Friday, January 17, 2014
Sarkisian focuses on building trust at USC
By Kyle Bonagura
When USC defensive back Josh Shaw learned Steve Sarkisian would be the Trojans' new head coach, it was as if a four-year-old wish was finally granted.
Despite the familiarity, Steve Sarkisian says it will take some time before he feels "settled" at USC.
During the recruiting process, Shaw, a Southern California native, developed a strong bond with Sarkisian. Shaw liked Sarkisian and so did Shaw's family, but Washington wasn't the right fit. Shaw had his sights set on the SEC and chose Florida.
"I wanted to play for Coach Sark," Shaw said, "but you never choose a school for the coach."
Shaw's career path is a case in point.
He played for two coaches in two years at Florida -- Urban Meyer and Will Muschamp -- three coaches last year at USC -- Lane Kiffin, Ed Orgeron and Clay Helton -- and Sarkisian will become No. 6 in five seasons when the Trojans open at home against Fresno State on Aug. 30.
For Shaw, adjusting to a new head-coaching personality has become old hat, and he said the transition at Florida was similar to the most recent change at USC.
"Coach Muschamp came in, [and] he gained our respect instantly," Shaw said. "We knew he had the team's best interest at heart. He wanted to win; we wanted to win."
"That first meeting [on] the day he was hired, he told us he didn't expect for us to trust him right away and that it's earned," Shaw said. "He said it was going to be a process that he'll work at."
So far, so good.
Despite not having played a game for Sarkisian, he was one of the crutches Shaw leaned on the most after the bowl game and before deciding to return to USC for his final year of eligibility.
"There was already some familiarity with us [because of recruiting], but after several talks, we've grown closer," Shaw said. "We sat in his office, and he looked me right in the eye as we discussed what would be the best decision for my future."
"For those guys that have been here for three and four years, I knew I wasn't going to win them over in one 30- or 40-minute meeting," Sarkisian said. "I just let them know I would be there for them one way or another. For the guys that decided to leave, we're going to do everything we can to support them, too."
When Sarkisian started meeting with players individually, there were two points he wanted to cover right away.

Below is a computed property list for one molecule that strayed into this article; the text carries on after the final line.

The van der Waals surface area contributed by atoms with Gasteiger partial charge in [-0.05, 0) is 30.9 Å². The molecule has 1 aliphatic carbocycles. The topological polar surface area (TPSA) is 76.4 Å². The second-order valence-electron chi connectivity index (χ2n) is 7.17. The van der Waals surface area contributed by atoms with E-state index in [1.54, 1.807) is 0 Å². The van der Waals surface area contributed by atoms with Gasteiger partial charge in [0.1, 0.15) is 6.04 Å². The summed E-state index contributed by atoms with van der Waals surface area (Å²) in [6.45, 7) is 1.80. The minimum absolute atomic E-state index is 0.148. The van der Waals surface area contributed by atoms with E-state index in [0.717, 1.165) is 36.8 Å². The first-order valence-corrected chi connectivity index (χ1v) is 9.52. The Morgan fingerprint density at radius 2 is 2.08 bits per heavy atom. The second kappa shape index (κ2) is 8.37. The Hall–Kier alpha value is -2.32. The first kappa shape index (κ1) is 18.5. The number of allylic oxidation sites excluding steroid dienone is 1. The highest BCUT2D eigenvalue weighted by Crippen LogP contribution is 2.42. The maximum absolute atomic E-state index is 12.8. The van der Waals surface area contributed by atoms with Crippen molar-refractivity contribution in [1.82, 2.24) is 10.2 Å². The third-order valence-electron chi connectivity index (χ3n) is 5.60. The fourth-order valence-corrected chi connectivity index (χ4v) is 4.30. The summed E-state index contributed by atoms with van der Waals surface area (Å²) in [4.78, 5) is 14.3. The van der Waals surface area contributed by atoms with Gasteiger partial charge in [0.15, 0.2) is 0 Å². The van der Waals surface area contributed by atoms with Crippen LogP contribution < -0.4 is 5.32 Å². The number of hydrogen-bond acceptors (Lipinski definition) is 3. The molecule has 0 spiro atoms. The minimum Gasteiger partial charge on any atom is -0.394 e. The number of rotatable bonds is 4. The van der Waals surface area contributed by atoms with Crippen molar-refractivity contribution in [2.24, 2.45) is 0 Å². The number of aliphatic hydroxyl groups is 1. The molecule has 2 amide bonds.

"I think, first and foremost, they understand why I chose to come to USC," Sarkisian said. "And that's to be the best. I want to coach with the best coaches; I want to coach the best players.
"The second piece is I wanted to learn why they chose USC. A lot of times it's for the the same reason, to win championships."
Winning championships is all Sarkisian knew in his previous stints with the Trojans.
After he was elevated from offensive assistant to quarterbacks coach under Pete Carroll in 2002, USC earned at least a share of the conference title each season Sarkisian was on staff. He took a foray into the NFL as quarterbacks coach of Oakland Raiders in 2004, but aside from that, he was there for six of the seven BCS bowl berths during Carroll's tenure.
His last season on staff before taking over at Washington in 2009 also happens to be the last time USC won a conference title.
Despite being home in Southern California and his familiarity with USC, "settled" isn't the term Sarkisian would use to describe his current situation, and he doesn't expect that to change for some time.
"I don't know in Year 1 if you're ever settled in," he said. "Certainly not in six weeks. There are just so many facets to the job, new problems you have to work through, everything is constantly moving."
Especially when it comes to hiring a coaching staff and recruiting.
Sarkisian's staff appeared to be set before defensive line coach Bo Davis, a week after joining the staff at USC, had a change of heart and opted to join Nick Saban's staff at Alabama.
With national signing day on Feb. 5, Sarkisian had to move fast to find a replacement. He settled on Georgia's Chris Wilson, a former defensive coordinator at Mississippi State, after contacting "some of the best defensive line coaches in the country."